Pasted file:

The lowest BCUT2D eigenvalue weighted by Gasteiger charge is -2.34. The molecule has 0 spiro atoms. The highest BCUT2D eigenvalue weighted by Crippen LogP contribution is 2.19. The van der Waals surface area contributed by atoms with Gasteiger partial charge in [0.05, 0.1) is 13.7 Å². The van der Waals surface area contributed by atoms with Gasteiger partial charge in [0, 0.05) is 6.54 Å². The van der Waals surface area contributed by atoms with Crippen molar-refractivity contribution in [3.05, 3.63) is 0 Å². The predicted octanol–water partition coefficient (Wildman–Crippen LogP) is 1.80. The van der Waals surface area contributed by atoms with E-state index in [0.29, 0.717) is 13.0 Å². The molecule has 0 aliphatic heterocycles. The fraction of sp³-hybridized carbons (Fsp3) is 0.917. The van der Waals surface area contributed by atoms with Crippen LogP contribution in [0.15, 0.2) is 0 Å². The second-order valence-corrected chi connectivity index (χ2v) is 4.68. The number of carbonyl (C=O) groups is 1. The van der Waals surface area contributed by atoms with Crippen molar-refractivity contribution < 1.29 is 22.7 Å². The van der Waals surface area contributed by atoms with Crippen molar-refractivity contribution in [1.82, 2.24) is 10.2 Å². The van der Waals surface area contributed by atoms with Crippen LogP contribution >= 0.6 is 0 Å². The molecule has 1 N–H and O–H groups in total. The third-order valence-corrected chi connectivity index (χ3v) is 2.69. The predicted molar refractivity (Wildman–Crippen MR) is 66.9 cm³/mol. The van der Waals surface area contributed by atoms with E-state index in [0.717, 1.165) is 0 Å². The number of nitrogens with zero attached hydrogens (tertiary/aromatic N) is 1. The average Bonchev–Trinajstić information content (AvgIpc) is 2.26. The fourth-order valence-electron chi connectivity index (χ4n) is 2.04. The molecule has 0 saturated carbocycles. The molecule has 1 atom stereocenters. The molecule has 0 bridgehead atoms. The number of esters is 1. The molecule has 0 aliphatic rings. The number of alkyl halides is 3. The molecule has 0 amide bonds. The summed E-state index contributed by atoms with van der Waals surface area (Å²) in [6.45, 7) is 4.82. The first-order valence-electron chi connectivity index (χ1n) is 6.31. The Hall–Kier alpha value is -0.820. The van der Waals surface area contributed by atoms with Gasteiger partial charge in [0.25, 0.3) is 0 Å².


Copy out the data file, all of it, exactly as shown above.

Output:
The lowest BCUT2D eigenvalue weighted by Gasteiger charge is -2.34. The molecule has 0 spiro atoms. The highest BCUT2D eigenvalue weighted by Crippen LogP contribution is 2.19. The van der Waals surface area contributed by atoms with Gasteiger partial charge in [0.05, 0.1) is 13.7 Å². The van der Waals surface area contributed by atoms with Gasteiger partial charge in [0, 0.05) is 6.54 Å². The van der Waals surface area contributed by atoms with Crippen molar-refractivity contribution in [3.05, 3.63) is 0 Å². The predicted octanol–water partition coefficient (Wildman–Crippen LogP) is 1.80. The van der Waals surface area contributed by atoms with E-state index in [0.29, 0.717) is 13.0 Å². The molecule has 0 aliphatic heterocycles. The fraction of sp³-hybridized carbons (Fsp3) is 0.917. The van der Waals surface area contributed by atoms with Crippen LogP contribution in [0.15, 0.2) is 0 Å². The second-order valence-corrected chi connectivity index (χ2v) is 4.68. The number of carbonyl (C=O) groups is 1. The van der Waals surface area contributed by atoms with Crippen molar-refractivity contribution < 1.29 is 22.7 Å². The van der Waals surface area contributed by atoms with Crippen molar-refractivity contribution in [1.82, 2.24) is 10.2 Å². The van der Waals surface area contributed by atoms with Crippen LogP contribution >= 0.6 is 0 Å². The molecule has 1 N–H and O–H groups in total. The third-order valence-corrected chi connectivity index (χ3v) is 2.69. The predicted molar refractivity (Wildman–Crippen MR) is 66.9 cm³/mol. The van der Waals surface area contributed by atoms with E-state index in [0.717, 1.165) is 0 Å². The number of nitrogens with zero attached hydrogens (tertiary/aromatic N) is 1. The average Bonchev–Trinajstić information content (AvgIpc) is 2.26. The fourth-order valence-electron chi connectivity index (χ4n) is 2.04. The molecule has 0 saturated carbocycles. The molecule has 1 atom stereocenters. The molecule has 0 bridgehead atoms. The number of esters is 1. The molecule has 0 aliphatic rings. The number of alkyl halides is 3. The molecule has 0 amide bonds. The summed E-state index contributed by atoms with van der Waals surface area (Å²) in [6.45, 7) is 4.82. The first-order valence-electron chi connectivity index (χ1n) is 6.31. The Hall–Kier alpha value is -0.820. The van der Waals surface area contributed by atoms with Gasteiger partial charge in [0.25, 0.3) is 0 Å².